It would seem to me that the "rumours" must have been at least coyly acknowledged by his great friend herself.
Anyone got a view on this remarkable claim? Edith was 33 aboard Titanic. Is it likely that her musical pig might not have been her only private amusement that voyage ??

Thought I would pass it along for what it's worth. If anything.
 
Mar 10, 1998
1,128
6
313
Nahhh--unless it was one of those deals like when Ken Wahl played opposite Bette Midler in some movie. When it came to their kissing scenes, Wahl was quoted as saying he pretended that Bette was his dog to get through it. :)
 

Dave Gittins

Member
Mar 16, 2000
5,055
339
433
Of course Ismay had a floosie on board. She's in the German movie of 1943 and moviemakers never lie
 

Senan Molony

Member
Jun 28, 1998
1,690
18
313
Dublin
Phil,

Am I right in thinking you suppose Ismay would have preferred to kiss the musical pig ?

It's certainly a very odd claim for MacQuitty to make... distinctly odd... and of course only a tiny amount of his book is about the Titanic, most of it being about the Raj and China and so on. So he's not showboating.

He's wrong about Russell dying at 96 in 1976 - she died in '75 at 98 - but why he would say something of that ilk about his "great friend" of many Christmases is rather strange.

Mind you, so is being inordinately attached to a musical pig at age 33...

Signing aboard as "Rosenbaum", travelling alone...

If you can love a fat stuffed pig, could you possibly love J. Brute ?

If you twirl his moustache, does it play the Maxixe?

And what is the Maxixe, anyway?
 
Mar 10, 1998
1,128
6
313
The Maxixe is a morbid affliction of the abdomen, characterised by a finger-like protrusion from the belly-button, found predominantly in ungainly Jewish women from the Cincinnati area.
 
Dec 13, 1999
1,458
11
313
All, I may be rambling here (senile decay Mr Behe!) but I remember seeing the original telegrams sent from the Carpathia (and those not sent) when John Booth still had the complete set.
I also recall one, concerning a female passenger who was notifying a relative of her escape, with the words "charge to Ismay" written across it. Can anyone back up this tale? I'm sure it's probably in the John Booth book but I've loaned it to someone!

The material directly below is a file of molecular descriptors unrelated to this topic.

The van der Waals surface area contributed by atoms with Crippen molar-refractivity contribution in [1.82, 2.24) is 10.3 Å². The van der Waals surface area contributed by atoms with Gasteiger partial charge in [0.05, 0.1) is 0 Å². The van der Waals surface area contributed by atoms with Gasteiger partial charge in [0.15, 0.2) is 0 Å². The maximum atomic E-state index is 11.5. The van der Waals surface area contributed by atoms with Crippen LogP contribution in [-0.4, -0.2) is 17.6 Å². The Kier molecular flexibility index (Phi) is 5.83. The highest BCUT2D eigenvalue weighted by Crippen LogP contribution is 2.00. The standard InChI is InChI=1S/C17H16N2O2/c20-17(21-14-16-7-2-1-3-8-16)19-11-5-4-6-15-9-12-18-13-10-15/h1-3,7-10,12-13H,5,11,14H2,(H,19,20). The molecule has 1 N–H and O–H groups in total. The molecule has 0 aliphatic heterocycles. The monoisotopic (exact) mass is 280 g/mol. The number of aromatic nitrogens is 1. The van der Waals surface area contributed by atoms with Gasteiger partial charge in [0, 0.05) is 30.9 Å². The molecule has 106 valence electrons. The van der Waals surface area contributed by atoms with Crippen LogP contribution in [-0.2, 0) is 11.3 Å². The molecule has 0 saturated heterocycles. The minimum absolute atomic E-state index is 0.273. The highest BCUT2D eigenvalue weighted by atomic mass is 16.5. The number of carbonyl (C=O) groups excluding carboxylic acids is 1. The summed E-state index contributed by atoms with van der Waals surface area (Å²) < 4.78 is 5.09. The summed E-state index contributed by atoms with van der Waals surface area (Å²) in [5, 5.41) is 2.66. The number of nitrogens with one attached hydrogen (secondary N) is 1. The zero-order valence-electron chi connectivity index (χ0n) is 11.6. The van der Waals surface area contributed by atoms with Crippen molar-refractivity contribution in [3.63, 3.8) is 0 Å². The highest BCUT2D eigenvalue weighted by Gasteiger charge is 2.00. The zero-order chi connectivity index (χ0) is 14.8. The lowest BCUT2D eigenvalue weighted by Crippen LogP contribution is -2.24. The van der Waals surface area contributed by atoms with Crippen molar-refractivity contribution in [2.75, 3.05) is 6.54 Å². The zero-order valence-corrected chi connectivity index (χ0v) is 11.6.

Geoff
 
Dec 12, 1999
443
9
263
Geoff,

Sorry that I can't be of any help regarding the telegram since I don't have the Booth book in front of me.

I would like to say that I spoke to William MacQuitty at length in 1996 regarding the Edith Russell/Bruce Ismay relationship. Mr. MacQuitty firmly believes their relationship was more than just friendly, and related tales that Edith told him about Ismay through the years. While Edith was prone to "stretching" some of the details of her Titanic experience, Mr. MacQuitty does not doubt her claim regarding Ismay.

Mr. MacQuitty is truly a classy gentleman, and I'm sure would be happy to discuss Edith's memories with anyone who may be interested. The Ismay revelations are quite interesting....

Best,

Mike Findlay
 
Dec 13, 1999
1,458
11
313
Hi Mike,

I had heard of the possible Ismay/Rosenbaum story before from another source. When I was researching the Empress of Ireland's passengers for Dave Zeni's book I came upon the Cheape family (landed gentry with property in the South and Scotland). The Cheape's lost a married daughter, Catherine Beatrice Cay, in the Empress disaster and one of Bruce's sisters had married into the Cheape family. Of course, this was in the days of the great house parties when virtually an entire family would descend on one of the ancestral homes for the weekend. I was told by the family that during the period around 1910 Bruce Ismay had been to one of these gatherings with an American lady "known to be not his wife" and that the Cheape family had wondered how the two had ever been thrown together as Ismay himself was reserved and extremely shy to the point of rudeness. His companion, whose name my informant could not recall (she would of course have been a very small child - but small children love to listen in!) was just the opposite, brash to the point of being vulgar and deemed "thoroughly unsuitable for an English Gentleman's Mistress!!" by the family. Whoever she was, and I really couldn't say if it was Edith, was no looker - in fact one of the family referred to her as looking like "a bulldog chewing a wasp!"
I had rather formed the opinion that if Ismay did indeed have a paramour aboard the Titanic, then she would probably be unlisted which is why I raised the point about the telegram.
Hope all is well with you Mike - I had a two hour phone call from Bob the other night in which we put the world to rights!

Geoff
 
Dec 13, 1999
1,458
11
313
Oops! I meant to say that it was Ismay's daughter, Margaret, who married into the Cheape family. Given the close connection it seems incredible that Ismay would attend such a house party with a mistress? Could it be, I wonder, another member of the Ismay clan that the Cheapes were confusing with Bruce?

Geoff
 
Status
Not open for further replies.

Similar threads

Similar threads